In those cases where the registering authority has not reached a certification decision within the 60-day period, the prospective union may demand that registration be carried out. If the authority does not act within 3 days of the demand, the registration is automatically granted, and the authority is required to issue the appropriate documentation. However, a problem arises when the above procedure is followed and the authority does not formally grant registration. Article 692, Section IV provides that: Union representatives will accredit their status by means of the certification issued by the registration authority, indicating that the Board of Directors of the union has been registered.
Clearly, if registration has not occurred – and the STPS or local conciliation and arbitration board has not issued a certification – then the union will not be able to pursue legal proceedings, which include, for a labour union, calling a strike or entering into a collective agreement. Where certification has been delayed, the union may initiate a writ of amparo suit (juicio de amparo) against the authority that has denied its registration.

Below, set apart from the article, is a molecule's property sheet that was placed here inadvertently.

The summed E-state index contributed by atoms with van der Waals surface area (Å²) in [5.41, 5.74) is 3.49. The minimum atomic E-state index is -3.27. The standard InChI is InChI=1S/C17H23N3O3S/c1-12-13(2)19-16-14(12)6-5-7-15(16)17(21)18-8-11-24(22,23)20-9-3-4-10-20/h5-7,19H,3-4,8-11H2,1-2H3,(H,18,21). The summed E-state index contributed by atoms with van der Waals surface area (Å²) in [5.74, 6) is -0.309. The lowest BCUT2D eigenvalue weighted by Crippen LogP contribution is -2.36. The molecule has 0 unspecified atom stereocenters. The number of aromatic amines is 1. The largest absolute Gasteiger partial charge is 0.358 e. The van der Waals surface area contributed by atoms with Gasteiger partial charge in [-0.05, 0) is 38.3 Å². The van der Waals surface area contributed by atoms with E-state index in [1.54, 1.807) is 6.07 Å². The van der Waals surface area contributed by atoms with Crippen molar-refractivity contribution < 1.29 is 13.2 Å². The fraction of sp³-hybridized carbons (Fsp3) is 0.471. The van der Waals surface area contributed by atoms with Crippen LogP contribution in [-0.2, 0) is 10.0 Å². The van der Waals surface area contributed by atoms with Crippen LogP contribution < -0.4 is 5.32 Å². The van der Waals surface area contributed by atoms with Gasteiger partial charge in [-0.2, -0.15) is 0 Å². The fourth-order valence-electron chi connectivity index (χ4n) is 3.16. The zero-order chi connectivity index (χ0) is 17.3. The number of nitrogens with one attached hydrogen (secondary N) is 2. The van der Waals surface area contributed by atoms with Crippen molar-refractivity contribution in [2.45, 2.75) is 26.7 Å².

A union cannot be dissolved or suspended, nor can its registration be cancelled, by administrative decision. Cancelling the registration requires a legal process that demonstrates that the union has been dissolved or it no longer complies with legal requirements. A union can be dissolved only when it is so agreed by two-thirds of its membership or when the term specified in its bylaws has expired.
Number of Representatives
The FLL does not provide how a union’s board of directors should be constituted, although reference is made to “general,” “internal,” and “recording” secretariats. This information is most commonly contained in the union’s bylaws. Non-Mexican nationals may not be members of the boards of directors of labour unions. The boards of directors must render an account to the full membership at least every 6 months regarding the administration of union funds.